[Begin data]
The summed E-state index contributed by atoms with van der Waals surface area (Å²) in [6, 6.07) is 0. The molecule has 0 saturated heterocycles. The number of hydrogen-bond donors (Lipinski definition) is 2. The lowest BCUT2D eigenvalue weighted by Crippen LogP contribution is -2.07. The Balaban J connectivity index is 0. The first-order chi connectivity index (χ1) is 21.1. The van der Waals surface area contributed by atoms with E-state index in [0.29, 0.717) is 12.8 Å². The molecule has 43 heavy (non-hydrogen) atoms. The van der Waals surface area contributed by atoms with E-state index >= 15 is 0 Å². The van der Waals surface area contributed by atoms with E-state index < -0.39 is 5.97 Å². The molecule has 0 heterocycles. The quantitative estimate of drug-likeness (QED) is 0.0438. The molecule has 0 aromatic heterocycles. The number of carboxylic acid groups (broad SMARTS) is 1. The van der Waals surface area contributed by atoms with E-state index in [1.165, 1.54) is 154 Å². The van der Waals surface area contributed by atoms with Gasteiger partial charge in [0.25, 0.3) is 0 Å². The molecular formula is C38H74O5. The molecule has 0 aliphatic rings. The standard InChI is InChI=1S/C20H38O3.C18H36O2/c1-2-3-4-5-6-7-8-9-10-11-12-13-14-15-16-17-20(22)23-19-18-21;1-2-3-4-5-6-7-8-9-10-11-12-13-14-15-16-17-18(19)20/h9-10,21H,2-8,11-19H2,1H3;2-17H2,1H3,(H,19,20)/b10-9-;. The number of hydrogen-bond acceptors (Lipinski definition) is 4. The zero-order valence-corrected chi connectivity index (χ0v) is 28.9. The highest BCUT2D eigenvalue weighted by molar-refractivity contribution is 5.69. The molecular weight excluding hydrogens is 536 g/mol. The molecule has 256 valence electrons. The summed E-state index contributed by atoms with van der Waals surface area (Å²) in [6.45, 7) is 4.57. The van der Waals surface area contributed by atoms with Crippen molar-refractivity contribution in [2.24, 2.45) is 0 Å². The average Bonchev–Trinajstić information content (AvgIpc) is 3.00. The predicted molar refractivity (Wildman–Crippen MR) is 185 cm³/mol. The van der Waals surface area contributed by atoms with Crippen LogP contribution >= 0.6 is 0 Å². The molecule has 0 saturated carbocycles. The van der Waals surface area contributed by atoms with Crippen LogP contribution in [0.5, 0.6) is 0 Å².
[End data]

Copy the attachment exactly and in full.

The summed E-state index contributed by atoms with van der Waals surface area (Å²) in [6, 6.07) is 0. The molecule has 0 saturated heterocycles. The number of hydrogen-bond donors (Lipinski definition) is 2. The lowest BCUT2D eigenvalue weighted by Crippen LogP contribution is -2.07. The Balaban J connectivity index is 0. The first-order chi connectivity index (χ1) is 21.1. The van der Waals surface area contributed by atoms with E-state index in [0.29, 0.717) is 12.8 Å². The molecule has 43 heavy (non-hydrogen) atoms. The van der Waals surface area contributed by atoms with E-state index >= 15 is 0 Å². The van der Waals surface area contributed by atoms with E-state index < -0.39 is 5.97 Å². The molecule has 0 heterocycles. The quantitative estimate of drug-likeness (QED) is 0.0438. The molecule has 0 aromatic heterocycles. The number of carboxylic acid groups (broad SMARTS) is 1. The van der Waals surface area contributed by atoms with E-state index in [1.165, 1.54) is 154 Å². The van der Waals surface area contributed by atoms with Gasteiger partial charge in [0.25, 0.3) is 0 Å². The molecular formula is C38H74O5. The molecule has 0 aliphatic rings. The standard InChI is InChI=1S/C20H38O3.C18H36O2/c1-2-3-4-5-6-7-8-9-10-11-12-13-14-15-16-17-20(22)23-19-18-21;1-2-3-4-5-6-7-8-9-10-11-12-13-14-15-16-17-18(19)20/h9-10,21H,2-8,11-19H2,1H3;2-17H2,1H3,(H,19,20)/b10-9-;. The number of hydrogen-bond acceptors (Lipinski definition) is 4. The zero-order valence-corrected chi connectivity index (χ0v) is 28.9. The highest BCUT2D eigenvalue weighted by molar-refractivity contribution is 5.69. The molecular weight excluding hydrogens is 536 g/mol. The molecule has 256 valence electrons. The summed E-state index contributed by atoms with van der Waals surface area (Å²) in [6.45, 7) is 4.57. The van der Waals surface area contributed by atoms with Crippen molar-refractivity contribution in [2.24, 2.45) is 0 Å². The average Bonchev–Trinajstić information content (AvgIpc) is 3.00. The predicted molar refractivity (Wildman–Crippen MR) is 185 cm³/mol. The van der Waals surface area contributed by atoms with Crippen LogP contribution >= 0.6 is 0 Å². The molecule has 0 saturated carbocycles. The van der Waals surface area contributed by atoms with Crippen LogP contribution in [0.5, 0.6) is 0 Å².